Dyspnea, Orthopnea, and Paroxysmal Nocturnal Dyspnea

In book: Clinical Methods: The History, Physical, and Laboratory Examinations, Edition: 3rd, Chapter: Chapter 11, Publisher: Butterworths, Editors: H Kenneth Walker, W Dallas Hall, J Willis Hurst
Source: PubMed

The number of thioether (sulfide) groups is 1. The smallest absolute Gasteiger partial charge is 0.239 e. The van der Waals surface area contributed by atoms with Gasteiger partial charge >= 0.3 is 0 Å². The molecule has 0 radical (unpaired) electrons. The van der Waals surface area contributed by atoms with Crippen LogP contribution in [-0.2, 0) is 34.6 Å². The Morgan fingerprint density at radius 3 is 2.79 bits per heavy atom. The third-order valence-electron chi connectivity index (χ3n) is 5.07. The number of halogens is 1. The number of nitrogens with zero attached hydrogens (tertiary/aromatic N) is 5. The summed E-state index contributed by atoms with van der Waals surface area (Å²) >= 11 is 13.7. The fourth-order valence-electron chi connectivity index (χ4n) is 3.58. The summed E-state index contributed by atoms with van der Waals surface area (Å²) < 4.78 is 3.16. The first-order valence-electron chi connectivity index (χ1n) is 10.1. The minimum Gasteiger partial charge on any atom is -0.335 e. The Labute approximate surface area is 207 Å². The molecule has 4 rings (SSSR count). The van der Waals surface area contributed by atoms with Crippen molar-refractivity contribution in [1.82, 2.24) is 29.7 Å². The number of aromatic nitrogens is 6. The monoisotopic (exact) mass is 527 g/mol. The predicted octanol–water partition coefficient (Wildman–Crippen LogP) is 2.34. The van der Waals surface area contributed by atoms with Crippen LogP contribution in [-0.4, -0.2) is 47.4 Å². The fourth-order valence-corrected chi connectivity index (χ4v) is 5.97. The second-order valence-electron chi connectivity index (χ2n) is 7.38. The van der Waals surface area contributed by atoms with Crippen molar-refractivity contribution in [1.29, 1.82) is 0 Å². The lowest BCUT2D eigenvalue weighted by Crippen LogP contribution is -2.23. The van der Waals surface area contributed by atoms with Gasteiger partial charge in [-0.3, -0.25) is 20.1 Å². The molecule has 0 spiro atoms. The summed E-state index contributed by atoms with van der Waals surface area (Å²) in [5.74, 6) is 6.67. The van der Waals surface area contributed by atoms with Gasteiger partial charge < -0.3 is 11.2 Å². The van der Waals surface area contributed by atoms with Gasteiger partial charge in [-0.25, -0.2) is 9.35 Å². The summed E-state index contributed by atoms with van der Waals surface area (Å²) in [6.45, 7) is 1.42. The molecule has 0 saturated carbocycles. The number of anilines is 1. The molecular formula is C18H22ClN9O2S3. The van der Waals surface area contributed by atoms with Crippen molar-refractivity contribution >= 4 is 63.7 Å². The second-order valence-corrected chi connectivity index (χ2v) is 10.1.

ABSTRACT Dyspnea refers to the sensation of difficult or uncomfortable breathing. It is a subjective experience perceived and reported by an affected patient. Dyspnea on exertion (DOE) may occur normally, but is considered indicative of disease when it occurs at a level of activity that is usually well tolerated. Dyspnea should be differentiated from tachypnea, hyperventilation, and hyperpnea, which refer to respiratory variations regardless of the patients" subjective sensations. Tachypnea is an increase in the respiratory rate above normal; hyperventilation is increased minute ventilation relative to metabolic need, and hyperpnea is a disproportionate rise in minute ventilation relative to an increase in metabolic level. These conditions may not always be associated with dyspnea. Orthopnea is the sensation of breathlessness in the recumbent position, relieved by sitting or standing. Paroxysmal nocturnal dyspnea (PND) is a sensation of shortness of breath that awakens the patient, often after 1 or 2 hours of sleep, and is usually relieved in the upright position. Two uncommon types of breathlessness are trepopnea and platypnea. Trepopnea is dyspnea that occurs in one lateral decubitus position as opposed to the other. Platypnea refers to breathlessness that occurs in the upright position and is relieved with recumbency.

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